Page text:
Watch for series II coming soon!

Reggie Harding: Baddest Of The Bad Boys

Fleer, Topps, NBA, American Basketball Association

The history of 1960s pro basketball shows a sport at the beginning of a big rise.  The pro game began to develop as more athletic and physical players arrived on the scene.  The new American Basketball Association challenged the old guard NBA and a flood of new players that never would have had a chance in pro ball, found spots on rosters.
History has shown that any 7-foot basketball player – no matter what their skill level is – is always in demand.  “Maybe we can hone his skills.  Maybe we can control him.  Maybe we can design a role for him that helps our team.”  That makes three “maybes.”  Maybe that’s what the Detroit Pistons were thinking when they drafted the first non-college-playing player in Reggie Harding in 1962. 
A Detroit native, Harding was selected in the 4th round of the 1962 draft from Eastern High School.  He was drafted a second time in 1963 (6th round) and made the Pistons roster, beginning a turbulent 6-year career that culminated with him being shot dead in the streets of Detroit at the age of 30 in 1972.
Not age-eligible out of high school, Harding played for a Nashville prep school for two seasons and then in the professional Midwest league in Toledo and Holland, MI. When he joined the Pistons, he was considered a project.  However he became a quick and solid contributor averaging 27 minutes in 191 games, and averaging 9.3 points and 9.3 rebounds per game in his tenure with the Pistons.  He was fun-loving but loved street life and surrounded himself with the sketchiest of characters – none of whom helped keep him on the straight and narrow. Clubs, drugs, crime, guns, and alcohol became his focus as he became increasingly undependable as his career progressed. He was suspended for the entire 1965-1966 season for what is believe to be a weapons charge and promptly wore out his welcome the following season.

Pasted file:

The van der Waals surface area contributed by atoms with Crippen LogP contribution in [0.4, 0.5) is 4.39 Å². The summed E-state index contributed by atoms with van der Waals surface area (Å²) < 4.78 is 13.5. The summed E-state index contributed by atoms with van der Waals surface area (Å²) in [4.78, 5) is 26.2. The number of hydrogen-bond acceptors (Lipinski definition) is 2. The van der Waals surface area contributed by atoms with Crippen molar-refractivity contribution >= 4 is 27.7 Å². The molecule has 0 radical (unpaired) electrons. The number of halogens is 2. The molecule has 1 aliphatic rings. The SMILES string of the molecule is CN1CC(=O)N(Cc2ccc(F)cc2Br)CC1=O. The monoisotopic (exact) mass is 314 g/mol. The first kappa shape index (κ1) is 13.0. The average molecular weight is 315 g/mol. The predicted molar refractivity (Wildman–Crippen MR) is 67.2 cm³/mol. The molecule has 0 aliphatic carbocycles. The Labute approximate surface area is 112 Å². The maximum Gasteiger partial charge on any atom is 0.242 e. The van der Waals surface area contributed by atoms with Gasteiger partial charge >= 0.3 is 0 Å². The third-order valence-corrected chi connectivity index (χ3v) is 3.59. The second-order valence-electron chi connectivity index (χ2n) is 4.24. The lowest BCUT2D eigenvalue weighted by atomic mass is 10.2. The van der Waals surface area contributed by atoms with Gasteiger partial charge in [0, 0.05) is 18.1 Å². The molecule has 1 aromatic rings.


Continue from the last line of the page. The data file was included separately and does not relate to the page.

Nonetheless, a big man is always in demand and the struggling Chicago Bulls (whose fan support rivaled many ABA teams with one reported home attendance figure in 1967-68 as a measly 891 fans) took a gamble on him.  The Bulls traded for him prior to the 1967-68 season and he lasted a mere 14 games.  After a brief stop to play for the CBA’s  Trenton Colonials, he wound up in the ABA with the Indiana Pacers, who were desperate for a big man.  By this time Harding was at his most maniacal,  waking up roommate Jim Rayl at gunpoint and threatening to kill Pacer GM Mike Storen in a TV interview!  He lasted with the Pacers only 25 games and tt the end of the season he owed the Pacers $00 for being fined so much.
By 1968, his reputation and antics had caught up with him and he never played pro ball again.  Perhaps most disturbing were stories of him holding up the same gas station 3 times and raping a pre-Supremes Florence Ballard in 1960.  “A lot of people were very emotional about Reggie,” Piston forward Ray Scott says. “Some people viewed his story as a fault of society. Society did fail him, but we were never able to get him off the street. In my opinion, Reggie was where he wanted to be.”  For a more comprehensive account of Reggie Harding’s plight, check out this SlamOnline article written by Michael Bradley.

Watch for the RetroCards 1968 Indiana Pacers set coming soon!